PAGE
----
// Get the logger instance
        LogManager logManager = LogManager.getLogManager();
        Logger rootLogger = logManager.getLogger("");

        // Set the default logging level to all
        rootLogger.setLevel(Level.ALL);

        // Loop and see if any console handlers are already installed
        List<ConsoleHandler> consoleHandlers = new ArrayList<ConsoleHandler>();

        for (Handler handler : rootLogger.getHandlers()) {
            if (handler instanceof ConsoleHandler) {
                consoleHandlers.add((ConsoleHandler) handler);
            }
        }

        // Is a console handler already installed?
        if (consoleHandlers.size() == 0) {
            // No, create one.  Add it to the list and to the root logger.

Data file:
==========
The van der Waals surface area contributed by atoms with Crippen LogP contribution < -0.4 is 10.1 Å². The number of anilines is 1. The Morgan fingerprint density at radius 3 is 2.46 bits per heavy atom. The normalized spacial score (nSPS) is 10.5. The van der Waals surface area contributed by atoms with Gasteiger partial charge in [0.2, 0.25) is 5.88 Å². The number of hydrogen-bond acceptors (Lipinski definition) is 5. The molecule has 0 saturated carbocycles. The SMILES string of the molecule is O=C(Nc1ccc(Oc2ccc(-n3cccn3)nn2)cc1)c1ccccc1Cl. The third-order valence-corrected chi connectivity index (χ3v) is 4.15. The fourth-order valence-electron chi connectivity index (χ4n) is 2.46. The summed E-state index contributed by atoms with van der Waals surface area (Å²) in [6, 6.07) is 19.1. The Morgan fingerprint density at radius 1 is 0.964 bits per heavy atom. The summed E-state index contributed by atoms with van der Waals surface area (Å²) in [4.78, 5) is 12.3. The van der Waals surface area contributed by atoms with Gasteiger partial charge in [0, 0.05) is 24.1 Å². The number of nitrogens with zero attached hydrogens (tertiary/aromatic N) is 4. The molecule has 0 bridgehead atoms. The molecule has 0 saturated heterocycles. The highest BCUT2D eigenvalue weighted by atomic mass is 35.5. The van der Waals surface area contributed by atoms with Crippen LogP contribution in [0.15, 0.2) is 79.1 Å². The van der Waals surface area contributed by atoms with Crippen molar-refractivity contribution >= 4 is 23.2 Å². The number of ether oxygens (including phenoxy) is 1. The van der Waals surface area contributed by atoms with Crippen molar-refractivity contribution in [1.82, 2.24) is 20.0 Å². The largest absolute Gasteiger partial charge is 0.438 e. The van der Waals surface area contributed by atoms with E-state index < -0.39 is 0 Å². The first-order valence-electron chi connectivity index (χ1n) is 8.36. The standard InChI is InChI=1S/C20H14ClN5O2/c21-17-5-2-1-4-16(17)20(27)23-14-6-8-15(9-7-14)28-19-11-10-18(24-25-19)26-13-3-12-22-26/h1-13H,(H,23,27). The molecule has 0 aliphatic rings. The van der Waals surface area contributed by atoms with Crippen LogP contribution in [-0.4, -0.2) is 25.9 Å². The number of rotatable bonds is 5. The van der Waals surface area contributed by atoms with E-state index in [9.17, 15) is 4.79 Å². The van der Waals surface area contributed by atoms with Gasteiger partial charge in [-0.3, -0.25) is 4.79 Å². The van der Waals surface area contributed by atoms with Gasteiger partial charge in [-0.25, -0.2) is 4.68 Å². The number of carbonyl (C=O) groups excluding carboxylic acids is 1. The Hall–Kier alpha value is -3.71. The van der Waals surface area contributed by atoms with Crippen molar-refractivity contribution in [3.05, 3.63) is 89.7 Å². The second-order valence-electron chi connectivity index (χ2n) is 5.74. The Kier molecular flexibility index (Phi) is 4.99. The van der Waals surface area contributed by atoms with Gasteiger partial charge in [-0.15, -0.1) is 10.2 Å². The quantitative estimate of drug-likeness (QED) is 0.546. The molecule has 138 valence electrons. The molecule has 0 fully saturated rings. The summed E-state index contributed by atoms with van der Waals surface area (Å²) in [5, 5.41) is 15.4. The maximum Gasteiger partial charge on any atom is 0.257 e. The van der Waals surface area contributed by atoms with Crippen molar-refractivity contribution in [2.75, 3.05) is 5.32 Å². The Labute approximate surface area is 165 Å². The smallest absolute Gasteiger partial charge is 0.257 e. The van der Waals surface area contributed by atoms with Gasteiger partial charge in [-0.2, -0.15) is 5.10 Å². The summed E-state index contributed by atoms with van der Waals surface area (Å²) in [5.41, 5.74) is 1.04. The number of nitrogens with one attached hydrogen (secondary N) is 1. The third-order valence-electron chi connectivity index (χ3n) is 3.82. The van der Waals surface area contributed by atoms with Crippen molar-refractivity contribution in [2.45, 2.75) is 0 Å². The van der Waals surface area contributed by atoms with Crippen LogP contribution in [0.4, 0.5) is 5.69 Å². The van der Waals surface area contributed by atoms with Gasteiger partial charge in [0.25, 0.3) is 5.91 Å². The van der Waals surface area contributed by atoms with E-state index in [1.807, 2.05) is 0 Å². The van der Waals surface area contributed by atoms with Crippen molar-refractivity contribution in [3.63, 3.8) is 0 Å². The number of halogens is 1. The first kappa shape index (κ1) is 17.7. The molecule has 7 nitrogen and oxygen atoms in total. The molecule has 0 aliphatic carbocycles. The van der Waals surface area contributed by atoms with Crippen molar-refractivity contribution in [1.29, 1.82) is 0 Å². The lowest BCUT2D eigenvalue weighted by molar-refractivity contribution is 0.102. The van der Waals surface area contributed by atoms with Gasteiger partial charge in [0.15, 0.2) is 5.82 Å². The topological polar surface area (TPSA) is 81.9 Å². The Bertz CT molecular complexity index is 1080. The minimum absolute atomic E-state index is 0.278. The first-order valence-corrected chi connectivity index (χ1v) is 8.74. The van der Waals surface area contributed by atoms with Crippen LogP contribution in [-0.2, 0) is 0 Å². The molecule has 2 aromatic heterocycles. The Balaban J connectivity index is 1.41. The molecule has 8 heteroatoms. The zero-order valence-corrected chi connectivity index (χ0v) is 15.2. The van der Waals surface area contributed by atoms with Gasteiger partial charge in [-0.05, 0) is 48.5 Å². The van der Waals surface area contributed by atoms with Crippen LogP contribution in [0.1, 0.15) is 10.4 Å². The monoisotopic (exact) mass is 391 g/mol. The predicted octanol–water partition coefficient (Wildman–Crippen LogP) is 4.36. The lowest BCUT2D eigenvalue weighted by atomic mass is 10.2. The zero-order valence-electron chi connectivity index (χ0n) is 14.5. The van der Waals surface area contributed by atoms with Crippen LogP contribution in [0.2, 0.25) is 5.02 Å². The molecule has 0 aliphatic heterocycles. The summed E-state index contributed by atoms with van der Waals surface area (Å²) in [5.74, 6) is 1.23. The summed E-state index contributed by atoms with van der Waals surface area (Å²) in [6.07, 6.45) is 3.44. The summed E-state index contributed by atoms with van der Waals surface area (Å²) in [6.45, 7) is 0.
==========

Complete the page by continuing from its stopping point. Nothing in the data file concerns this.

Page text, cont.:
Handler consoleHandler = new ConsoleHandler();
            consoleHandlers.add((ConsoleHandler) consoleHandler);
            rootLogger.addHandler(consoleHandler);
        }

        // Loop through all console handlers and make them log everything
        for (ConsoleHandler consoleHandler : consoleHandlers) {
            consoleHandler.setLevel(Level.ALL);
        }
    }

If you do this be prepared to see TONS of output including output from all of the libraries you use. Most of the time this is overkill. But sometimes when the logger just won’t do what you want no matter how hard you try this will save your sanity.

Have better ways to do this? Did this get you out of a jam? Please post in the comments below.

UPDATE: Added to Jayuda!

A Collection of Software Testing and Dependency Injection Videos That All Developers Should Watch